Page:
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Providing Comfort and Support for Older Adults with Memory Challenges

Mom misplaced her keys … again. Dad excitedly told you a story about a new friend, but you know that he actually met this “new” friend several months ago.

If you notice that a friend or loved one is becoming forgetful or showing signs of memory loss, how do you determine whether the changes are simply due to aging, or if something more is happening? Because dementia encompasses a number of conditions, symptoms vary greatly.

Nearly 6 million Americans live with Alzheimer’s disease today, with numbers projected to more than double by 2050. While there are differences between Alzheimer’s disease and other dementia-related conditions, the emotional impact on families remains the same.

If you are concerned about a loved one’s memory loss, what are your options?

  • Are you able to talk with your loved one about your concerns?
  • Is your loved one willing to speak with their doctor?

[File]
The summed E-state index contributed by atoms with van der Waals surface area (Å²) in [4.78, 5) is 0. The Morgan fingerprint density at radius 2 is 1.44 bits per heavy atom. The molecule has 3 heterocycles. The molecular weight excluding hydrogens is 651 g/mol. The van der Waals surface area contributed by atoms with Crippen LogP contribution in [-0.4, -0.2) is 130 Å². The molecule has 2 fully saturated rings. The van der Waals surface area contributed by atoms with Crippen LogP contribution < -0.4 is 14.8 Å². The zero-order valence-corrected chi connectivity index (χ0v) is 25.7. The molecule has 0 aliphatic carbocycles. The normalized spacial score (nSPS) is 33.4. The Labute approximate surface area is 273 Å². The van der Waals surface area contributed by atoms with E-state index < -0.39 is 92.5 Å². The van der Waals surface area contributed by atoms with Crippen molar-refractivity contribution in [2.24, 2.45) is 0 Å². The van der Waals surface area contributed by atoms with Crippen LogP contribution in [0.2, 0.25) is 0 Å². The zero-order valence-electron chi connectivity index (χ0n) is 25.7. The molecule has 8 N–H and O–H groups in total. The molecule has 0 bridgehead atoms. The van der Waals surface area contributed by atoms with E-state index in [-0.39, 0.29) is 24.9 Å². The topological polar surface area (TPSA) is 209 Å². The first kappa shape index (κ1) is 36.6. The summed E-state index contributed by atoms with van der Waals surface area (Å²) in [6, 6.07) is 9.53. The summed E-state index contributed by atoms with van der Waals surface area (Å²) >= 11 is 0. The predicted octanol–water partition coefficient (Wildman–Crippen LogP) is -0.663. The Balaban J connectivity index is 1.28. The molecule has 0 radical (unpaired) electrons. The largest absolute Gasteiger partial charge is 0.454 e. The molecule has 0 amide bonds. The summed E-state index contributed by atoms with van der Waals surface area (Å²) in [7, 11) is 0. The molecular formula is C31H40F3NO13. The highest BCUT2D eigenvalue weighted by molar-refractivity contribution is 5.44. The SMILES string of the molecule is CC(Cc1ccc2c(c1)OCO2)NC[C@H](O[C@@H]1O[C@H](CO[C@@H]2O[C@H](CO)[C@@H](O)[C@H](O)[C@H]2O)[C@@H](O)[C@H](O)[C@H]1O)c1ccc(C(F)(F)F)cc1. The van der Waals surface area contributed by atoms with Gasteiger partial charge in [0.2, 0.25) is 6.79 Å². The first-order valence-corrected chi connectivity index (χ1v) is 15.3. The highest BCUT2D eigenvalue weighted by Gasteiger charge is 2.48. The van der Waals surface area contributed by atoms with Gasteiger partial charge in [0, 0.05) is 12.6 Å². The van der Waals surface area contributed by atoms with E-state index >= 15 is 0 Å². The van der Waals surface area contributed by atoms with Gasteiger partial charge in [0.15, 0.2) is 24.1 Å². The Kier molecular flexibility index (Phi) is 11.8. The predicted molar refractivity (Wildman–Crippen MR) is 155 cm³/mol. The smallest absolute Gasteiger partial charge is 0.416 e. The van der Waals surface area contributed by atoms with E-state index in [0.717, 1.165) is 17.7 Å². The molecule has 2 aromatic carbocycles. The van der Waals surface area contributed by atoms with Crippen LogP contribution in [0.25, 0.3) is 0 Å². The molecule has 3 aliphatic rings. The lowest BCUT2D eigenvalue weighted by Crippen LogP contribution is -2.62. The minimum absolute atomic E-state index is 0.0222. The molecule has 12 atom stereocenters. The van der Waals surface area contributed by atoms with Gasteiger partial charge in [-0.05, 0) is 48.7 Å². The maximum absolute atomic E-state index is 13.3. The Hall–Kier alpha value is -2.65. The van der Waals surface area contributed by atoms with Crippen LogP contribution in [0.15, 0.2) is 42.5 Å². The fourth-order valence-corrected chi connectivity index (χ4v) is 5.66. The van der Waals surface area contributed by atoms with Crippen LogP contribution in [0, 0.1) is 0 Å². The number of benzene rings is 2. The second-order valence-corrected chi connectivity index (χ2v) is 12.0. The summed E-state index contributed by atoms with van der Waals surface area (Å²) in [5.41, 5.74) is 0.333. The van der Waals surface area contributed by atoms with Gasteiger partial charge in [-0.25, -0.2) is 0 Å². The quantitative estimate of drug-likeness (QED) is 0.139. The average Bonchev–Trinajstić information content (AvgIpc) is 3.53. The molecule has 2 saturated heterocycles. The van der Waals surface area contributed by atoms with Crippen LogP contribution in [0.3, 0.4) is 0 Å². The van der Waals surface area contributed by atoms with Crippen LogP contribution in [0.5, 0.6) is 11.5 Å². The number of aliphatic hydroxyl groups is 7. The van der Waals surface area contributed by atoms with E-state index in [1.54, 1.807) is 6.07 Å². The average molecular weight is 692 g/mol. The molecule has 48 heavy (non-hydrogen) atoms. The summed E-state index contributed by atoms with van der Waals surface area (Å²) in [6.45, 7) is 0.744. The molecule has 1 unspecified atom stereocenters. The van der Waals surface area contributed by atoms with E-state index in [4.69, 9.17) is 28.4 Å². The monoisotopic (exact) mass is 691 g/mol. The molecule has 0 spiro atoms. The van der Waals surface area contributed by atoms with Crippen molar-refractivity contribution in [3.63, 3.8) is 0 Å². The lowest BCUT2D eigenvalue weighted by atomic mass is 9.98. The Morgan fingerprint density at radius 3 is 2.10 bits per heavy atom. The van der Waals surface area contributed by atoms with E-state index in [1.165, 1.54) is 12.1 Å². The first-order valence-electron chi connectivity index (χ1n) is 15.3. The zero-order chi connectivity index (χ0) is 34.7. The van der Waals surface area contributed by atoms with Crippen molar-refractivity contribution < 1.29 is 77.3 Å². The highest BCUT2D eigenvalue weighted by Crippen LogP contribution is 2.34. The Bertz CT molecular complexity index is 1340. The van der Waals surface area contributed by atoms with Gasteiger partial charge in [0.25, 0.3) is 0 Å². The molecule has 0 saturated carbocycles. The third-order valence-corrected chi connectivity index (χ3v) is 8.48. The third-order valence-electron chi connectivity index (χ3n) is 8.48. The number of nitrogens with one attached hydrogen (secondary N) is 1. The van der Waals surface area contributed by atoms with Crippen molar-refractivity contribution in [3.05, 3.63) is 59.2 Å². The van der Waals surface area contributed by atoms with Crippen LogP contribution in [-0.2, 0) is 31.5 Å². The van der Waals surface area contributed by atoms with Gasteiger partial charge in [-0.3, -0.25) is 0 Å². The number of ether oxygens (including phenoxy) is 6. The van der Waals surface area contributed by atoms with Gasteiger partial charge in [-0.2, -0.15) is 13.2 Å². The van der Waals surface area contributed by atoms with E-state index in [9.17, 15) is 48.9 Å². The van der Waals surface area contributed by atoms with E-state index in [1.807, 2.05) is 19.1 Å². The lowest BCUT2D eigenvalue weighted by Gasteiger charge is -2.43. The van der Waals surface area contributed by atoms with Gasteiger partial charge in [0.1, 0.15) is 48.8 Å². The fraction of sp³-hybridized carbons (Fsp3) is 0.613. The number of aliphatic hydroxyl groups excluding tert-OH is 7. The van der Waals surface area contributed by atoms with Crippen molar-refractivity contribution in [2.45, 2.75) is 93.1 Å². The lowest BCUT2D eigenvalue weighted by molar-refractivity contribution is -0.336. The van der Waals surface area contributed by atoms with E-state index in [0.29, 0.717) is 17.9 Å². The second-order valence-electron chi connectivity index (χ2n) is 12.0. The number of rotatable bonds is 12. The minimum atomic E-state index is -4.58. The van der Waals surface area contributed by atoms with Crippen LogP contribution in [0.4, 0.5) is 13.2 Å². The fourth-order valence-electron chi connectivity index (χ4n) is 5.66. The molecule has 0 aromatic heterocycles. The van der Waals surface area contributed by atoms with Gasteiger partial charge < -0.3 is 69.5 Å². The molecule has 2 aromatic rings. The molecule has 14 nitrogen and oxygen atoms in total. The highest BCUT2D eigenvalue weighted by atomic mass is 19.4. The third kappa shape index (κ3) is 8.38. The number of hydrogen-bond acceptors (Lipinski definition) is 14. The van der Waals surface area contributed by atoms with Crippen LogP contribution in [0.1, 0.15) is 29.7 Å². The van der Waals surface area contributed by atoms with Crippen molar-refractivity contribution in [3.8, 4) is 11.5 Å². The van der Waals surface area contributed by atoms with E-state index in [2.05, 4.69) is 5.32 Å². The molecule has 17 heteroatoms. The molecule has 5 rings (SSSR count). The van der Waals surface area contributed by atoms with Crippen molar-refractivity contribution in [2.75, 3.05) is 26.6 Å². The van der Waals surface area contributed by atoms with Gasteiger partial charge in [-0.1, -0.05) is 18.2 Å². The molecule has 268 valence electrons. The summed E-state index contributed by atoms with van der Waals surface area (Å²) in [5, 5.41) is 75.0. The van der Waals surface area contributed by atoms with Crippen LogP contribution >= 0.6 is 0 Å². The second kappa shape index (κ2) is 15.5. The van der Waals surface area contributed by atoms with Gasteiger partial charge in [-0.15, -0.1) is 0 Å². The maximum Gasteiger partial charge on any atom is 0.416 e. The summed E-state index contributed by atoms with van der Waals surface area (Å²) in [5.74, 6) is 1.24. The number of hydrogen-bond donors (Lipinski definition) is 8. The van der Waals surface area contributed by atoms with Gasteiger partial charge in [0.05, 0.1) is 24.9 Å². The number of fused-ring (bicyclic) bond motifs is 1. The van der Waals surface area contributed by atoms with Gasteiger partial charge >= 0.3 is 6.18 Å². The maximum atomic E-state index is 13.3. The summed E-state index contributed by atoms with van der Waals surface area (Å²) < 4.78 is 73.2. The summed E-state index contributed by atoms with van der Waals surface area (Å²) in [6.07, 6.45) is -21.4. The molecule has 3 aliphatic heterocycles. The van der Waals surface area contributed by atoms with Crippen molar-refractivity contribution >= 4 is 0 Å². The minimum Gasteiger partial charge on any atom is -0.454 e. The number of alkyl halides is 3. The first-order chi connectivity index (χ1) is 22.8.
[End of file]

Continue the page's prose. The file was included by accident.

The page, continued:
• Can you share your concerns with their doctor?

If your loved one is resistant to talk with a doctor but you feel their safety is at risk, write down your concerns and share them with your loved one and their healthcare provider. Hearing the concerns from a trusted healthcare adviser may be more effective than hearing from an adult child, friend or spouse, no matter how sincere or well meaning the message may be. Consider scheduling a consultation with a medical professional if your loved one has significant difficulty with at least two of the following:

  • Memory
  • Communication/language
  • Ability to focus/pay attention
  • Reasoning/judgment
  • Visual perception